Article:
Brazilian Candidate, Recovering From Stabbing, May Be Gaining An Advantage
The frontrunner in Brazil's presidential election is recovering from a knife attack at a campaign rally, much to the relief of voters who support his far-right vision for the country.
Jair Bolsonaro, 63, was stabbed in the stomach on Thursday while campaigning in Juiz de Fora, a city in southeast Brazil.
Doctors said he suffered intestinal damage and serious internal bleeding, undergoing a two-hour operation. He was transferred from a local hospital to Albert Einstein Hospital in São Paulo. The candidate is now stable and in "good clinical condition," according to doctors.
Flavio Bolsonaro, a son of his who is running for a seat in the Brazilian senate, tweeted a photo of his father in recovery on Saturday: resting in a chair, wearing a hospital gown and making a "guns up" pose with his hands – reflecting his hardline stance on law and order.
The candidate's son said his father lost so much blood that he almost died. In a video message, the son asked people to gather at Copacabana beach on Sunday. "It's our obligation to show that Brazil is with Bolsonaro," he said.
The presidential candidate himself tweeted Saturday afternoon about corruption and freedom, telling followers, "The moment unites and strengthens us. We are in good hands."
A retired army captain, Bolsonaro is leading in the polls, but he has faced condemnation for remarks that his critics have assailed as racist, homophobic and sexist — such as a comment to a congresswoman in 2003 that she did not deserve to be raped by him. Some observers see his rise as akin to President Trump's – and like Trump, he has called mainstream media "fake news."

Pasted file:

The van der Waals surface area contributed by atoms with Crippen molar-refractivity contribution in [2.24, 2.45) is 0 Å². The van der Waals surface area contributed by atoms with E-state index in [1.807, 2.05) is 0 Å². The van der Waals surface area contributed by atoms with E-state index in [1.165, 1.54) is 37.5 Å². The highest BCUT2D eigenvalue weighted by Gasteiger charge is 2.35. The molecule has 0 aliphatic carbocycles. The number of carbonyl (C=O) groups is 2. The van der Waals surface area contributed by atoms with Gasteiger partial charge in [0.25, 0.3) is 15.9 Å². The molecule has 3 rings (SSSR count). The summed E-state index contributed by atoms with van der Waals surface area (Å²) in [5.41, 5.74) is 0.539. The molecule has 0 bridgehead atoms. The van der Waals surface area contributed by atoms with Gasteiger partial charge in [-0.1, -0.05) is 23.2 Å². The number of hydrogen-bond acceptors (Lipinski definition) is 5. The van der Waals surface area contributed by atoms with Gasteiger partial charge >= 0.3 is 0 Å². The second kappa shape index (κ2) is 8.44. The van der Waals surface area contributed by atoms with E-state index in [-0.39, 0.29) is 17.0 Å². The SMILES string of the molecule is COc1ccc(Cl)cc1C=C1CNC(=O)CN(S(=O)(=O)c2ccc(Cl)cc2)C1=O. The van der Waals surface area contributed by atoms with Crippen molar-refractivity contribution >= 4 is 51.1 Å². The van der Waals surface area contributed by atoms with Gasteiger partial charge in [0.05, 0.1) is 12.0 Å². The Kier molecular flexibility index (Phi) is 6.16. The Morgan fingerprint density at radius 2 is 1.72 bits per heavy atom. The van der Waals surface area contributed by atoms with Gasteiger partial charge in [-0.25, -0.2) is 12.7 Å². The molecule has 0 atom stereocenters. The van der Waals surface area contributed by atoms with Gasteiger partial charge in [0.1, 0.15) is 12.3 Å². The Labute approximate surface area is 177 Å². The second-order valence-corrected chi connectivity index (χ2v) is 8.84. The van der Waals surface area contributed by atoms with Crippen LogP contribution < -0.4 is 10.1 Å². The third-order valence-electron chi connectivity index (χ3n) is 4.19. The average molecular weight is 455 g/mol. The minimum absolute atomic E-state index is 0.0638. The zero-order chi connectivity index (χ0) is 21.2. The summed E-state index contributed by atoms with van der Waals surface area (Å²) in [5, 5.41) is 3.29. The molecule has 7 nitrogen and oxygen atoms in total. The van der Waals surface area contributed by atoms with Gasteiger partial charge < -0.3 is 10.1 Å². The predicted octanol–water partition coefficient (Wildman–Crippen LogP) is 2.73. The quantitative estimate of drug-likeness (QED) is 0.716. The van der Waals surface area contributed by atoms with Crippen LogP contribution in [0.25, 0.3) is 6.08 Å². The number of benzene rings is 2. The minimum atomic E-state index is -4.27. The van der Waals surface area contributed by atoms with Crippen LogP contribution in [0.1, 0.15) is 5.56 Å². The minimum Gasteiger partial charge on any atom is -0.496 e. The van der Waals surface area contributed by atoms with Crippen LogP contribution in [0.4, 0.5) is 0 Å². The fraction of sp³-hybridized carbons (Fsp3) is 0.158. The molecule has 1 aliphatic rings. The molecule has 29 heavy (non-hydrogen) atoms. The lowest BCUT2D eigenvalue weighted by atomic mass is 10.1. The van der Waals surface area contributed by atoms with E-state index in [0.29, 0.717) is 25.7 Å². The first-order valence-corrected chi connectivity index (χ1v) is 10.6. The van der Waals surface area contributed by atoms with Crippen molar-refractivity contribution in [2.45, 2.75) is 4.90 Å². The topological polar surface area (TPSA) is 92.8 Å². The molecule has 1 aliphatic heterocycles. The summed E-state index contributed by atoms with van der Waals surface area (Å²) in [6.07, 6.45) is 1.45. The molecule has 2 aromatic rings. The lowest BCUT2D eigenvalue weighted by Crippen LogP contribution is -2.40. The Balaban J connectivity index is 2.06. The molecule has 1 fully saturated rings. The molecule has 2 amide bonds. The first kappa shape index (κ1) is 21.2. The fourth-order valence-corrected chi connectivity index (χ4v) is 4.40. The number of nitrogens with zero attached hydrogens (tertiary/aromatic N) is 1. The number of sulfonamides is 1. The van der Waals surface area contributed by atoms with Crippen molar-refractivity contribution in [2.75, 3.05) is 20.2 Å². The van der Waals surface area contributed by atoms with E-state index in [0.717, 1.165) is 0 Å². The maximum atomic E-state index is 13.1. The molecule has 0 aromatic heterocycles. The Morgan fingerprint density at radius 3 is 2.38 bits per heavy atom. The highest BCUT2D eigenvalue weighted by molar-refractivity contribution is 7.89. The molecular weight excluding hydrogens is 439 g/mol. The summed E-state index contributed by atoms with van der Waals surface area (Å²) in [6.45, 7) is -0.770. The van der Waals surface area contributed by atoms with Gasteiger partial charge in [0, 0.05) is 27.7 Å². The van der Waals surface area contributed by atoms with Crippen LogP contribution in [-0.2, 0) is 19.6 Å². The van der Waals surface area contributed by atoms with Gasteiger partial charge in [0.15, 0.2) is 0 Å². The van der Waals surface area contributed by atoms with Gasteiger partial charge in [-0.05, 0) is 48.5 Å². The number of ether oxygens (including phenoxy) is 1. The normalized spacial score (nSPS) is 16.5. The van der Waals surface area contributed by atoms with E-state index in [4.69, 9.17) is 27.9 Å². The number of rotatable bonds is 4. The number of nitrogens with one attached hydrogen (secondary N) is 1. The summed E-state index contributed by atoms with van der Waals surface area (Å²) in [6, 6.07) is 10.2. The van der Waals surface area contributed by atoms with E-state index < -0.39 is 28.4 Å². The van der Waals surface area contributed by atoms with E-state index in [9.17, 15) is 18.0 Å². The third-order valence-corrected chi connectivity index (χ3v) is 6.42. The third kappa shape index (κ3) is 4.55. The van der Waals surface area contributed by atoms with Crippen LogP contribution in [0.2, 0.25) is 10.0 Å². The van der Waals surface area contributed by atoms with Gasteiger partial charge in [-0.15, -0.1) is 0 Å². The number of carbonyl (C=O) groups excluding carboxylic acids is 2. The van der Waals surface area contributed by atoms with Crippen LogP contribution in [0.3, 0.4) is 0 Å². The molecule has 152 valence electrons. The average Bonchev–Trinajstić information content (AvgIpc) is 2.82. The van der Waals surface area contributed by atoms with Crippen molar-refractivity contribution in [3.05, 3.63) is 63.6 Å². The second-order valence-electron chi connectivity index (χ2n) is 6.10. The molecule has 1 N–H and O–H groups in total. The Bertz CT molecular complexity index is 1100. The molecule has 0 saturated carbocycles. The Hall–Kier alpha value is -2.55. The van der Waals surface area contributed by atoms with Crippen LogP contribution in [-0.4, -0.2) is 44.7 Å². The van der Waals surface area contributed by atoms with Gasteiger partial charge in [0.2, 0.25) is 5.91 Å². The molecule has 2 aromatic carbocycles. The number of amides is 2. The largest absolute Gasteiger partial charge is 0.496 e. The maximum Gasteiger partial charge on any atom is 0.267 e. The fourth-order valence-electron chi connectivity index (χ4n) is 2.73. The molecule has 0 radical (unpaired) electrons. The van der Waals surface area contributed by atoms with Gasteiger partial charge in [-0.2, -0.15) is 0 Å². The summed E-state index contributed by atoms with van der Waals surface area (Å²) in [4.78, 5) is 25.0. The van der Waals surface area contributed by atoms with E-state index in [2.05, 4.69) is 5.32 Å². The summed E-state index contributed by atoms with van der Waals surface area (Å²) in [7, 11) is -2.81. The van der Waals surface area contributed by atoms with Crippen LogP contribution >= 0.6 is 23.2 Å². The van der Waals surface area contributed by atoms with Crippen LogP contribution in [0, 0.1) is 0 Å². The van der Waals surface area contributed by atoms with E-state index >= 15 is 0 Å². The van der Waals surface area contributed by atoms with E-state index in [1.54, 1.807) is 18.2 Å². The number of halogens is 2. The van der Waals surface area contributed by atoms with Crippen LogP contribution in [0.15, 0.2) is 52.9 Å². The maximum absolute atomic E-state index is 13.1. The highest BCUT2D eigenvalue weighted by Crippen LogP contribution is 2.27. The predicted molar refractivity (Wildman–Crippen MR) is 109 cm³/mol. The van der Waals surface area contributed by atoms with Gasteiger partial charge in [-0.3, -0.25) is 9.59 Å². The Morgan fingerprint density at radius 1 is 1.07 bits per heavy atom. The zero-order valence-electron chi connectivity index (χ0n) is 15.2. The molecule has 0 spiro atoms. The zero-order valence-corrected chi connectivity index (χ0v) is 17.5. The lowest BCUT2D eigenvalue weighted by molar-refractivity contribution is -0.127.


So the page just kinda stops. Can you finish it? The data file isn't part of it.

At the rally, followers attacked the assailant before police were able to take him into custody. Officers identified him as 40-year-old Adelio Obispo de Oliveira. He reportedly told investigators he was acting on the orders of God.
Both supporters and critics denounced the stabbing and already, Bolsonaro's rivals have pulled back their attacks of him in the media. Some observers have said the attack will extend Bolsonaro's lead as the October elections draw nearer – even if he cannot resume campaigning before polls open.
"This plays straight into his message: the security issues, the violence and the need to address those issues," Monica de Bolle, the director of Latin American Studies at Johns Hopkins University, told The New York Times. "There are still a lot of undecided voters. It might be that a number of them now say 'Bolsonaro is our guy.'"
The coverage of the attack has also increased his presence on national television. Oliver Stuenkel, a professor of international relations in São Paulo, wrote in a tweet that the assassination attempt "increases his chances to make it into the 2nd round. Frequent updates on his health status will give him visibility on primetime TV. Adversaries won't be able to attack him as easily as before."
Authorities have already banned his biggest rival, former President Luiz Inácio Lula da Silva, from running in the election. He is serving time in prison for corruption but denies wrongdoing.
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